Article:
Title: You Look Like A Cotard
Disclaimer: I played in this world for a long time, but it was never mine.
Summary: Doyle is called to complete a task, but he's more interested in trying to remember what it all means.
Notes: For the Doyle ficathon for roseveare who always did the action and plotty bits when we wrote DI together. I couldn't get the action and plotty bits to work for me, so this one is mostly exposition, with just flashes where the actual plot should go. Well, I had fun anyway!
It was a Saturday when the stranger came to the door, but then again, it was always a Saturday.
It had occasionally occurred to Francis Doyle, in that dim, fleeting way that one thinks of things carefully and thoroughly suppressed, that for a schoolteacher he seemed to be experiencing far too many Saturdays, and that he couldn’t even remember the last day when he actually taught. The thought would flirt at the edges of his consciousness, teasing him with the possibility that it was not quite natural to keep enjoying the same breakfast every morning, walking out into the same sunshine (although he seemed to remember living in a place where it didn’t rain much, anyway) and picking up the same newspaper. The headline never seemed to change, either.
Then Harry would smile at him and take his hand, and he would remember what a lucky man he was, and it would feel too dangerous to question. When the thought occurred from time to time that Heaven should have a bit more variety than this, a little more depth and meaning than the same peaceful day over and over again, he promptly squashed it. He had no reason to be thinking of Heaven. No, absolutely not. It would not do at all to think of himself as being dead.
A stranger had never come to the door before. The newspaper was in the same spot every morning, the same two pieces of mail were in the mailbox every afternoon, and no one else had ever come to the door.
He stared blankly at the first unfamiliar face he had seen in, well, he couldn’t remember how long.
The stranger spoke crisply, with a fading hint of a British accent. “Doyle.” It wasn’t a question. “Good to know that my information was correct.”
“Ah, um, yes, I’m Francis Doyle. May I help you?”
“Actually, yes, you may. You haven’t the faintest idea of what’s going on here, do you?”
“Hmmm, yes, right, that is as expected. I’m going to ask you to come with me, but the explanation won’t make any sense to you until you’re out of here. Don’t worry, there won’t be any consequences for leaving. It was cleared in advance.”
“Uh, that part about not having the faintest idea? Well, yeah. A big check mark on that. Am I supposed to know you?”
“No, you don’t know me. We never met. But we had friends in common. You’ll have to get some distance away from here before you can remember them, I’m afraid.”
“Leave here?” He didn’t understand why that concept flooded him with a sense of helpless dread. “Uh. Leave? Go somewhere that isn’t here?”
“That’s what leaving means, yes.”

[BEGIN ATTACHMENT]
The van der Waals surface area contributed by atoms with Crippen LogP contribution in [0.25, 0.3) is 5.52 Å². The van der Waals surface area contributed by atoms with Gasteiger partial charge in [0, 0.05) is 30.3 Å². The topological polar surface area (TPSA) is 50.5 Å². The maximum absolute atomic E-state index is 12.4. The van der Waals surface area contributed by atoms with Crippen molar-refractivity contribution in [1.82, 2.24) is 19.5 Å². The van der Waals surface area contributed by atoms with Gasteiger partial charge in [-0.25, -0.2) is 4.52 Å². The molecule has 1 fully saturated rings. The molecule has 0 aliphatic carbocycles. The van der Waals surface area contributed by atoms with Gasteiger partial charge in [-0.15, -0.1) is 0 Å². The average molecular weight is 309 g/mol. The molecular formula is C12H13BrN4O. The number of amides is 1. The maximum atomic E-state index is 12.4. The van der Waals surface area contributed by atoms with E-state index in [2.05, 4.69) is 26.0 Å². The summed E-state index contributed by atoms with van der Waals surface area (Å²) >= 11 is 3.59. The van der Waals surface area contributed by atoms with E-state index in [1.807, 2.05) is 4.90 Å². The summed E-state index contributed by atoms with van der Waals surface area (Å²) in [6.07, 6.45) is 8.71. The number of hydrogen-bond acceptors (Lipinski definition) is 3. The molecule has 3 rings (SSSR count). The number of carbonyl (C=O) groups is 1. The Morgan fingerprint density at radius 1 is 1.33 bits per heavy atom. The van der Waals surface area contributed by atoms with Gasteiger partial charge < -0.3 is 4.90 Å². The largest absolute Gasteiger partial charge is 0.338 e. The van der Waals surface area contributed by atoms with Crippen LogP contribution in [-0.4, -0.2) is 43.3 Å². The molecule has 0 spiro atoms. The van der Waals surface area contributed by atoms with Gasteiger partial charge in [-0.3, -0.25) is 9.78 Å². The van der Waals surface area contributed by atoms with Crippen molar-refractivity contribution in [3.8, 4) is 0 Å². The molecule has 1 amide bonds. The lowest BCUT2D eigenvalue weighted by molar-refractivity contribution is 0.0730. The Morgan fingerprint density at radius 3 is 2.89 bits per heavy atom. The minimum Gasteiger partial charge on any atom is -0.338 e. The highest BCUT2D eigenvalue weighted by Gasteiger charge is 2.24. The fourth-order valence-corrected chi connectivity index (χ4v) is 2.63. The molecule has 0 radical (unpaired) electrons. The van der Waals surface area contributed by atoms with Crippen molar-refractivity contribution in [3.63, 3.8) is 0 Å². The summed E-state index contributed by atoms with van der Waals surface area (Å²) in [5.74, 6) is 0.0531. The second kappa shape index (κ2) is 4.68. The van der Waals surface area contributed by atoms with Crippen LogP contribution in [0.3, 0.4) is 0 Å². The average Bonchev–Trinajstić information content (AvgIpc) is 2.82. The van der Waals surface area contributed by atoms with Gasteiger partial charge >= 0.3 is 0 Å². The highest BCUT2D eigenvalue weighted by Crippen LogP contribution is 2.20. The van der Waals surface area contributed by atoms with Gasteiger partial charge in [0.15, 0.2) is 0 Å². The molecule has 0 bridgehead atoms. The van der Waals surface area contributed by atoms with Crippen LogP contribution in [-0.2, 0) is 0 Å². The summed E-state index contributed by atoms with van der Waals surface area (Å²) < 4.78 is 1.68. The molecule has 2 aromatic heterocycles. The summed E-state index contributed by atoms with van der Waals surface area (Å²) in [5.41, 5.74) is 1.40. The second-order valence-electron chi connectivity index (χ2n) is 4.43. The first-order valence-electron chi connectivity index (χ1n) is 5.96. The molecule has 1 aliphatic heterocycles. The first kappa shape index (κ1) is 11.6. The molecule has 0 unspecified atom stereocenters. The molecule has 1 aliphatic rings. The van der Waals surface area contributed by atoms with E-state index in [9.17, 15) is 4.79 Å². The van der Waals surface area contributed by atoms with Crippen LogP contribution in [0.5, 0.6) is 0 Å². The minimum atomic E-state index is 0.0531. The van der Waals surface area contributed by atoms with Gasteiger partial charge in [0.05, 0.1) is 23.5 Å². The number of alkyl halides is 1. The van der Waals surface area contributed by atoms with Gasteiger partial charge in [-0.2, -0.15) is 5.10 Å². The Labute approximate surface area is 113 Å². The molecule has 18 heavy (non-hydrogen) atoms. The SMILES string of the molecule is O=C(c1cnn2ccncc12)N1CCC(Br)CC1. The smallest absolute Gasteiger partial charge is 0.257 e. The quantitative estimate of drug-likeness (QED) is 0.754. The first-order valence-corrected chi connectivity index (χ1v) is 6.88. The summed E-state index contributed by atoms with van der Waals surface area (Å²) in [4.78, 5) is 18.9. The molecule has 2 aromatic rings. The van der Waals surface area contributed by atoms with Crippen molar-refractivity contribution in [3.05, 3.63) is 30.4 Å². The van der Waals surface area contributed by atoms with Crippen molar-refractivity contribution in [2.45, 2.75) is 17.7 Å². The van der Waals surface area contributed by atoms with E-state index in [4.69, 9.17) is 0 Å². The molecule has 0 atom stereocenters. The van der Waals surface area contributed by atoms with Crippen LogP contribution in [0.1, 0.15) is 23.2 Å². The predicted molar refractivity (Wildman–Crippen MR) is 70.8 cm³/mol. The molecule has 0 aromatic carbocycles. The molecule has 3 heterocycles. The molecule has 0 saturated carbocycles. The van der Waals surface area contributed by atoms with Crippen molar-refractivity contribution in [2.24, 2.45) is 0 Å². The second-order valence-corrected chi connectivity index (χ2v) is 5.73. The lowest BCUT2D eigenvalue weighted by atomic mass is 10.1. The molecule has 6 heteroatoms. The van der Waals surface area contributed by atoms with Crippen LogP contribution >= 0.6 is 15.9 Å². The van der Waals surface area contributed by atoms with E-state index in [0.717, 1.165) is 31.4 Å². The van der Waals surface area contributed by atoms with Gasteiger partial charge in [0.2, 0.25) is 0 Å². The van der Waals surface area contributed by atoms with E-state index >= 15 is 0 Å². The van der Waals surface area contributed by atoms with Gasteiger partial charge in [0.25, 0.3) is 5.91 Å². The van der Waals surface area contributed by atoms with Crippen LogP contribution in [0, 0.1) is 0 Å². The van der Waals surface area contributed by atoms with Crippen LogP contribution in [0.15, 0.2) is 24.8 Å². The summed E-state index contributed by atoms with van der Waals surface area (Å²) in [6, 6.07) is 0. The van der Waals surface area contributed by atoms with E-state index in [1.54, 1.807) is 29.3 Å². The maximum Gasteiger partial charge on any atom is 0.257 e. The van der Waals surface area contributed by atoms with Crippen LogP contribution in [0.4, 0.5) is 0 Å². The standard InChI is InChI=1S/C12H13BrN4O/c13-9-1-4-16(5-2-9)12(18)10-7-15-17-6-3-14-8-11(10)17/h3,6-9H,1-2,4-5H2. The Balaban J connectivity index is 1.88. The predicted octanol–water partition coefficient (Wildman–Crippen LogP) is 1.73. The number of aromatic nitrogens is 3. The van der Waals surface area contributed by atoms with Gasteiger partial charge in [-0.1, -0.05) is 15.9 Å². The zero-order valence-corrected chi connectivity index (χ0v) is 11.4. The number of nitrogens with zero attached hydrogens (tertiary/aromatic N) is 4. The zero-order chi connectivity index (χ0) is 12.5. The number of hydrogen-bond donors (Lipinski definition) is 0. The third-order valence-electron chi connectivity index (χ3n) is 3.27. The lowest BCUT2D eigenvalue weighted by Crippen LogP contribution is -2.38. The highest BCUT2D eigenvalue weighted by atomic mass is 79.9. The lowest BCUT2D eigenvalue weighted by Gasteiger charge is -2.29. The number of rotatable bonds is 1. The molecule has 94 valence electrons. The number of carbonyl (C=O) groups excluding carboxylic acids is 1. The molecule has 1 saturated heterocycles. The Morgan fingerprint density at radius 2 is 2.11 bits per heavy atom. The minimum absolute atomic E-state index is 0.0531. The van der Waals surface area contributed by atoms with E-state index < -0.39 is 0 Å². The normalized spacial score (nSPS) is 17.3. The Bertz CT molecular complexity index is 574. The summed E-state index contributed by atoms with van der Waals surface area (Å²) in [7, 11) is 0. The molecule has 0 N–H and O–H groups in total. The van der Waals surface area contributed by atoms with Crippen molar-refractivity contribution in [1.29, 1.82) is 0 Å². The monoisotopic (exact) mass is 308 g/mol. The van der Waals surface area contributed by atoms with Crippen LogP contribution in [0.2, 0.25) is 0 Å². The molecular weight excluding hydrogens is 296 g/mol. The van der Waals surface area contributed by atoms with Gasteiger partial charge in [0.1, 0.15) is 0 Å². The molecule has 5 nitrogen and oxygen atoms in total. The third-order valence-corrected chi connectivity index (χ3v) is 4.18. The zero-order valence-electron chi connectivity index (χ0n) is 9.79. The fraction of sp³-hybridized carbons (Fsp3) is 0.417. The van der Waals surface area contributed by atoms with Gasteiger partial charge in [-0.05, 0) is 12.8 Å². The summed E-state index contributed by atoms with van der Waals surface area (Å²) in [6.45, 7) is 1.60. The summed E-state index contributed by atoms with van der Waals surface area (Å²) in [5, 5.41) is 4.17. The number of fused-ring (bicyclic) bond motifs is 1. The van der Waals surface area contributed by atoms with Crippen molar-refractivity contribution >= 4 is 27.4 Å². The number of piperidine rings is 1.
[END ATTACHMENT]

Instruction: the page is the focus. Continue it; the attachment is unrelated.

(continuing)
“I don’t want to leave. I’m just fine right here, thank you. Besides, well, I know this sounds stupid, and I can’t explain why, but I don’t think I can.”
“That’s because you couldn’t. Now you can, for a bit. I have contacts in high and very low places. Call it a leave of absence. You’ll understand soon.”
“Uh, well …. OK, I guess.”
“Just follow me,” the stranger said, not unkindly, but with a certain exhaustion of patience, and walked away.
Doyle stared after the stranger for a moment, then glanced back at the door of his home. Something tugged at him, but he couldn’t put a name to it.
He took one step, and then another. He followed, trailing a short distance behind the stranger along the sunny street of identical houses, although he still wasn’t sure why it was that he felt he should.
Some odd sort of time later –
“Got it!” He yelled, and sprinted for it, carrying something wrapped in cloth that did not quite succeed in disguising what it was. As he dashed down a street that was darker than any street had a right to be, hearing the sound of feet – no, make that hooves – way too close behind, and as he twisted down another alley that seemed to go nowhere at all, he wondered -
Why was it, again, that he had gone out that door and followed after this wanker Pryce in the first place?
He couldn’t identify one clear moment when he had remembered any one thing. It was more like getting wet, and losing track of what it felt like to be dry. The farther away from his house they walked, the more uneasy he became, and yet he couldn’t quite turn back. It was something about – no, that couldn’t be right – wait, that must have been a dream – wasn’t it?
He blinked, and then realized that he was standing still. “Oh. Sorry.”
“Beginning to come back to you, is it?”
“Something is. Probably just a nightmare. Odd, though. Don’t know how long it’s been since I last had a drink.”
“Keep moving, Doyle. We have safe passage, for the moment, but it’s often best not to push one’s luck.”